[Journal of the Simplified Spelling Society, J19, 1995/2, p5-8.]
[Chris Upward: see Journals, Newsletters, Leaflets, Media, Pamflet 15, Book, Papers.]

Orthografy vs Litracy: Findngs of th IEA Survey.

Christopher Upward.

This revew is ritn in Cut Spelng.

1. Dos english spelng hindr litracy?

One of th ke peces of evidnce spelng reformrs shud idealy be able to produce in suport of ther case is comparativ statistics for litracy in difrnt languajs. Difrnt languajs hav difrnt riting systms, wich ranje from th exeptionly regulr (eg finish) to th exeptionly iregulr (eg english). Since a regulr systm is esir to mastr than an iregulr one, a not unreasnbl hypothesis wud be that ther may be som corelation between regularity and standrds of litracy. Certnly ther ar bits of evidnce to this efect, such as: th dramaticly improved aquisition of initial litracy skils in the Initial Teaching Alphabet compared with conventionl english spelng; [1] Thorstads findngs [2] on th much fastr progress of italian lernrs compared with ther english countrparts; and th presnt authrs reserch into th gretr prevlnce of mispelngs in english compared with jermn. [3] A pioneerng worldwide revew was asembld over 20 years ago by John Downing [4] (previus Presidnt of th Simplified Spelling Society), wich repeatdly hintd that regulr spelng is an aid to litracy, but that survey did not provide comparativ statistics.

2. Th IEA survey.

Wen th IEA (International Association for the Evaluation of Educational Achievement) publishd its reports [5] on th multi-nation survey of comparativ readng standrds it had undrtaken at th beginng of th 1990, ther was therfor som prospect of mor substantial data to reinforce th case for english spelng reform. In th event, th findngs turn out to be tantlizingly less clearcut that myt hav been hoped, but they nevrthless ofr a valubl demnstration of th factrs that need to be taken into acount in making such jujmnts. Th esential infrmation is to be found in th first volume to apear, How in the world do students read?, by Profesr Warwick B Elley from th University of Canterbury, New Zealand, especialy in th fifth chaptr 'How Do High-Achieving Countries Differ from Low-Achieving Countries?'. Th survey testd 9-year-olds and 14-year-olds on ther comprehension of a variety of texts in som 32 cuntris, including nearly evry cuntry in westrn and northrn Europ, as wel as Cyprus, Grece, Hungry, Iceland, Canada (British Columbia), Iceland, th USA, Trinidad & Tobago, Venezuela, New Zealand, Hong Kong, th Filipines, Indonesia, Thailand, Singapor, Botswana, Zimbabwe, and Nijeria. Th tests wer therfor translated into many languajs, with th foloing cuntris taking th tests in english: Botswana(?), Canada (BC), Ireland, New Zealand, Nijeria(?), Singapor, Trinidad & Tobago, th USA, Zimbabwe(?). Needless to say, english was not th home languaj of many of th students in som of these cuntris.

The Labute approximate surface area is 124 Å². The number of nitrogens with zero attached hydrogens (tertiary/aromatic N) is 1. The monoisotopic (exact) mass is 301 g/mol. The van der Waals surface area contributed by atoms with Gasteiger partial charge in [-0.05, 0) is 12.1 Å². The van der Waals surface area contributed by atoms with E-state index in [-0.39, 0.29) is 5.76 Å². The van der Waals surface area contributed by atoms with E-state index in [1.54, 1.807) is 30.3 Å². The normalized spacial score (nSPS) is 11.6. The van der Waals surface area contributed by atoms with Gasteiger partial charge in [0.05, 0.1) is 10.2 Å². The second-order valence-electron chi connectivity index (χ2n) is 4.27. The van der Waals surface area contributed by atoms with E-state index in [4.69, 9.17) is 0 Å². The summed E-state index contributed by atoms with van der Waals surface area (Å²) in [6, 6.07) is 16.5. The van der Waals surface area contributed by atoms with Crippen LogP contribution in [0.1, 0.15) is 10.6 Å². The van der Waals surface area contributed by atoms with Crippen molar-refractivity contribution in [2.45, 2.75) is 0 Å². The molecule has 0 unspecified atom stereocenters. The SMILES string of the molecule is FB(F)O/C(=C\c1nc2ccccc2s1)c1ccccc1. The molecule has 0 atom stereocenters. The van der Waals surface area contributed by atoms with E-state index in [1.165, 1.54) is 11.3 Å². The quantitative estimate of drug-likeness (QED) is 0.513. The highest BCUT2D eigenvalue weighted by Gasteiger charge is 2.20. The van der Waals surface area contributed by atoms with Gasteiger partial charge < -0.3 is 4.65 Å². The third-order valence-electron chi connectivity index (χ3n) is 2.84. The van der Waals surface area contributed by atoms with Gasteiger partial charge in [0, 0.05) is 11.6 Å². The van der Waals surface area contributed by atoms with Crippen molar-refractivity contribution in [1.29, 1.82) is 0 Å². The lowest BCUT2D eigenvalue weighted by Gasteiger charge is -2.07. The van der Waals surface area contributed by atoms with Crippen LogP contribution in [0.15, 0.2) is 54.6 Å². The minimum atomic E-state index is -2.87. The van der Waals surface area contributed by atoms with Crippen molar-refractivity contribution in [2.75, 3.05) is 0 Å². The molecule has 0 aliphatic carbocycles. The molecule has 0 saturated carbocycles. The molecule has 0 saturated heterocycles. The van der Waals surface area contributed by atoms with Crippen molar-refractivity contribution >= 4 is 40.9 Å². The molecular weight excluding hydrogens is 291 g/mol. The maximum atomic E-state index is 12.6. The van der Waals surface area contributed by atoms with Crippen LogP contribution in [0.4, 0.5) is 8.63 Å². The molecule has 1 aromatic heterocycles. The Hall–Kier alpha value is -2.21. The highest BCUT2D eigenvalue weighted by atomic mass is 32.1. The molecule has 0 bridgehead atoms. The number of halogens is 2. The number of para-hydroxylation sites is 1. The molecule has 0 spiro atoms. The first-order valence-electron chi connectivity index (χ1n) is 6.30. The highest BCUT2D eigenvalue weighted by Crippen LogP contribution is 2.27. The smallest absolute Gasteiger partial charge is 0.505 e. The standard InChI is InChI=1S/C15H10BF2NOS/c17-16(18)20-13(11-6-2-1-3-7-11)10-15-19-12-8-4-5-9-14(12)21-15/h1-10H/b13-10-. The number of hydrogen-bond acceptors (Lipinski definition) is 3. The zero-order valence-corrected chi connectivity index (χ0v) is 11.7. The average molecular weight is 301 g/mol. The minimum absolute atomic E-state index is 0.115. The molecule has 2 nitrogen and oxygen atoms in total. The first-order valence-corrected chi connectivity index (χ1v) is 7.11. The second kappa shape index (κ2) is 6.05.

3. British non-participation.

Strikingly absent from th list of participnts is th UK. A letr from Dr Tom Gorman of th National Foundation for Educational Research (NFER), wich wud hav administrd th british end if th UK had participated, explains as folos: "The NFER did initially participate in the IEA Readng Literacy Study. The Foundation withdrew ... in 1990. The main reasons ... were technical. It was not thought that an exclusive reliance on a multiple-choice question format would yield information of value to teachers in England ... I and my colleagues ... provided evidence to substantiate our views, but the IEA International Committee did not feel able to take account of these to the extent of modifying the tests ... the policy of the DfE [Department for Education] at the time of the study was that there was little practical value in making absolute comparisons between different educational systems. DfE funds for such purposes were therefore not available."